Salini v. Morocco sparked one of the liveliest controversies in the dynamic field of international investment disputes. Salini held that the word “investment” in the Convention establishing the International Centre for Settlement of Investment Disputes (ICSID), although undefined, has an objective meaning that limits the ability of member states to submit disputes to ICSID arbitration. The Salini debate is central to this field because it shapes the nature, purpose, and volume of ICSID arbitration—and also determines who gets to decide those matters. In particular, Salini’s decision to include “a contribution to development” as an element of its objective definition of investment transformed development promotion from a generalized goal of ICSID as an institution into a jurisdictional requirement for each case.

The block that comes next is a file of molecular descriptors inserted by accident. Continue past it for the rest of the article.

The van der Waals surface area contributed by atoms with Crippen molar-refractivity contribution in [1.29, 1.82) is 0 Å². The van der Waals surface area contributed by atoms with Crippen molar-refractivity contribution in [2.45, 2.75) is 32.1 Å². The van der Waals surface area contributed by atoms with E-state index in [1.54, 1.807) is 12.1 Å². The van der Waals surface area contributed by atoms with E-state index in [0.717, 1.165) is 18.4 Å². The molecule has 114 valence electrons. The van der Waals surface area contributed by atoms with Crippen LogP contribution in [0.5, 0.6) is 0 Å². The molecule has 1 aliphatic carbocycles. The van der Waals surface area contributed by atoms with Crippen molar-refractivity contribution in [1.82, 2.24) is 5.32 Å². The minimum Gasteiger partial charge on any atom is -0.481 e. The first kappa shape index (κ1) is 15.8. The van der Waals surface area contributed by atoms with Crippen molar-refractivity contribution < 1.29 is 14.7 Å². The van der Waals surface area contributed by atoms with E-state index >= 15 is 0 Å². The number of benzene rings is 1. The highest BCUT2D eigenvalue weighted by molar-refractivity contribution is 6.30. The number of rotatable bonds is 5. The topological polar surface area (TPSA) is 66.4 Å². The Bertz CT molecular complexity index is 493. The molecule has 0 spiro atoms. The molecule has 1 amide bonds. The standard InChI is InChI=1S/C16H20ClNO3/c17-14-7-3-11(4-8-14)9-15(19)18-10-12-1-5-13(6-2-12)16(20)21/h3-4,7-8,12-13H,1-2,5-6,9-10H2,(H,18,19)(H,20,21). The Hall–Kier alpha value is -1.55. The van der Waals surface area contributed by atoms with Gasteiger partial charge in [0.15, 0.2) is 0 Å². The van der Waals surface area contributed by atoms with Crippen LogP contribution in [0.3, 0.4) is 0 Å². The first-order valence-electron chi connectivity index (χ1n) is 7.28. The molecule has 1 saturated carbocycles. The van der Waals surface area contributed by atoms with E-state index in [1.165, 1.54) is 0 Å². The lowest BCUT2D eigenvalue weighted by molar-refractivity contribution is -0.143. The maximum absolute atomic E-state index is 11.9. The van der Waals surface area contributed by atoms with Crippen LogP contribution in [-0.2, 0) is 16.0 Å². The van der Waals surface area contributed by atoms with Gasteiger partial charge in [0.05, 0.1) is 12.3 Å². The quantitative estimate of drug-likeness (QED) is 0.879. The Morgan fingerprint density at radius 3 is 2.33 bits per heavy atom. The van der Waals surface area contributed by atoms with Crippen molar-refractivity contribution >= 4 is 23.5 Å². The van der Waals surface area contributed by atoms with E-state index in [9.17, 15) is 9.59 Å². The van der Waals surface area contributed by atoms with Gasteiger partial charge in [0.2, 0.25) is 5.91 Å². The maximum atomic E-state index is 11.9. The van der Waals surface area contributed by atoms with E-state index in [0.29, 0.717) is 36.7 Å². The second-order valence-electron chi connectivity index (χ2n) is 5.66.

This Article introduces the concept of a microinvestment dispute, which focuses attention on small investments giving rise to ICSID cases. The microinvestment lens reveals the failings of Salini’s contribution-to-development prong. By conditioning ICSID jurisdiction on an individualized showing of such a contribution, this prong disproportionately burdens microinvestors, inhibiting their access to ICSID despite the fact that the drafters of the ICSID Convention specifically rejected a minimum size requirement. In so doing, the development prong also limits ICSID’s value to those who need it most. In the name of promoting development, Salini may well undercut it.
In addition, this Article also offers a “third way” alternative to both Salini’s objectivity and pure subjectivity. This alternative—bounded deference—draws on the principles of autonomy, consent, and good faith to strike a better balance between states and arbitral tribunals.